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Actually, I was wondering what else I'd ever use it for. What uses have you found? I've done a lot of stuff (though it may not sound like it) and never said to myself "oh, I wish I had a grinder right now"...?
Things I've used my angle grinder for in the last month or so:

First was something my sweet husband used it for: cutting half a dozen oil filters in half to compare and contrast the insides.

- cutting a large roll of chicken wire in half instead of cutting it with tin snips. I estimate I saved an hour of time (and because I bought a 36 inch * 50 foot roll I got 100 feet of 18 inch high fencing for a lot less money).

- shaving the tiniest bit off some 2x4s that didn't quite fit into the made-in-china brackets I bought for making saw horses.

- smoothing off the edge of a metal bracket that had a burr from manufacturing.
 

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Discussion Starter · #11 ·
Cool blade

Yeah, I've wondered if I should wet it, but I am working alone... How can I manage that when I'm concentrating on not severing my hand?
 

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yes, ' heat is an enemy of a diamond blade ' but electric & water could be deadly enemies when cutting as you describe,,, i'd expect any segment loss would come from the abrasion of the blade core rather than segment wear,,, it doesn't sound as if you've got a lot of diamond cutting experience - i'd cut 12 long x 1" deep then cut again to your 2" depth,,, you are using the blade guard, yes ??????????????? :eek:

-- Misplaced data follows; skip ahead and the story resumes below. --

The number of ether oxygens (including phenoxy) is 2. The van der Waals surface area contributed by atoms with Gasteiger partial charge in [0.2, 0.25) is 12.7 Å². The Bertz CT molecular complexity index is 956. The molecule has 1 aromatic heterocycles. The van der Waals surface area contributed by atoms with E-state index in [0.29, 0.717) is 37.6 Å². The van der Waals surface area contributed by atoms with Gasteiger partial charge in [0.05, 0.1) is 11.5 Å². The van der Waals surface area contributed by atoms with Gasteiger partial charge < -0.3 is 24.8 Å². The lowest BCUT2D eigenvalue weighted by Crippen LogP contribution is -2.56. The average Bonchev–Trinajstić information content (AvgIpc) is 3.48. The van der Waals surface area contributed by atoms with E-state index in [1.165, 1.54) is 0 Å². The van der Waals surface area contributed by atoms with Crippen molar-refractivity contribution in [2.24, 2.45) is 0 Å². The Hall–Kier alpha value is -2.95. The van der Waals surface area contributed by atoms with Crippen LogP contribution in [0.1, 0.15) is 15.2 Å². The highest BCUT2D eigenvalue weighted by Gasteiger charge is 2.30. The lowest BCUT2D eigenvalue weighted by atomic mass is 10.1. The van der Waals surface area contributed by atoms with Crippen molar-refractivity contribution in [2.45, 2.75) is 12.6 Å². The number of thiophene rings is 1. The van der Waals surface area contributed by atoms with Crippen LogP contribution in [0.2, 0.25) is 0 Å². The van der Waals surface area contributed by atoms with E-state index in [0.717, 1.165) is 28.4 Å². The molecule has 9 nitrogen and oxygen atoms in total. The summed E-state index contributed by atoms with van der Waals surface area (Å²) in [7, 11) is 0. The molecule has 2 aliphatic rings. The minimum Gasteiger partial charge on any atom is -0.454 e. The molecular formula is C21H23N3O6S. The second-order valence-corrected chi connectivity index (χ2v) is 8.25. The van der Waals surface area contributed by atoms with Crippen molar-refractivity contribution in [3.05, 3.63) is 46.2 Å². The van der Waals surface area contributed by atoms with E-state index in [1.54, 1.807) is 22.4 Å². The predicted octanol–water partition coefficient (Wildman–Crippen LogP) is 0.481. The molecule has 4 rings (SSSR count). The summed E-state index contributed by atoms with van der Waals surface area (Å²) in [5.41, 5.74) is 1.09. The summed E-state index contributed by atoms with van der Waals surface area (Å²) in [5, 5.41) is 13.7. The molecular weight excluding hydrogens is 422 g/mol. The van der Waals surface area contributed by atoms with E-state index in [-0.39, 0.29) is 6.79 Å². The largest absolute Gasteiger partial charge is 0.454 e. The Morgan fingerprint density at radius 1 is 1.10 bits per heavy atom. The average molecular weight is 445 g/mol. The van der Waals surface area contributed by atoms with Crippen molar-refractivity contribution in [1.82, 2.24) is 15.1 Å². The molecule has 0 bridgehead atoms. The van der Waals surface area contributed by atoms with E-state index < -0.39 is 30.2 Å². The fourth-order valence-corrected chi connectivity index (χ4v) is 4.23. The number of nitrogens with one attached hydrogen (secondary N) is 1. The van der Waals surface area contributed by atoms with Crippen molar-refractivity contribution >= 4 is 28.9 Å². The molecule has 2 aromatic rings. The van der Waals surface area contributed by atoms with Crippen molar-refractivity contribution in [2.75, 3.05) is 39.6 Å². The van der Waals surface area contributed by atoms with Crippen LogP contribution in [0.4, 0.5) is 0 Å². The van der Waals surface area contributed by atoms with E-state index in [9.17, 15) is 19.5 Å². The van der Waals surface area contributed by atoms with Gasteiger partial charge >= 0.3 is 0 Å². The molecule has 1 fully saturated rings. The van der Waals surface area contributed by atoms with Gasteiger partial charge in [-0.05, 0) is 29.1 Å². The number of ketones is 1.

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Discussion Starter · #14 ·
True, zero experience with diamond blades
Okay, I will try your tip on cutting short distances twice.
Glad to not bring water into it.
What are the signs of wrecking the blade? I have two more walls to do and I'll be off of it.

Finally, does anyone agree or think that a sawzall with the "AX" blade would cut this? If so I could use a combo of grinder and sawzall? Or will it just warp and twist that blade up? 2 full inches of tile, concrete, chicken wire.

Score it with the grinder, finish with sawzall? (I would just try it but don't own a sawzall yet)

And thanks, everyone!
 

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Discussion Starter · #15 ·
Oh, and yes I'm using the blade guard, safety glasses, respirator, hat, the thickest shirt I own and steel toed boots. I have full respect for this horror!
 

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dont use water with an electric angle grinder, presumably while standing in a cast iron tub, connected to grounded plumbing. It wont end well.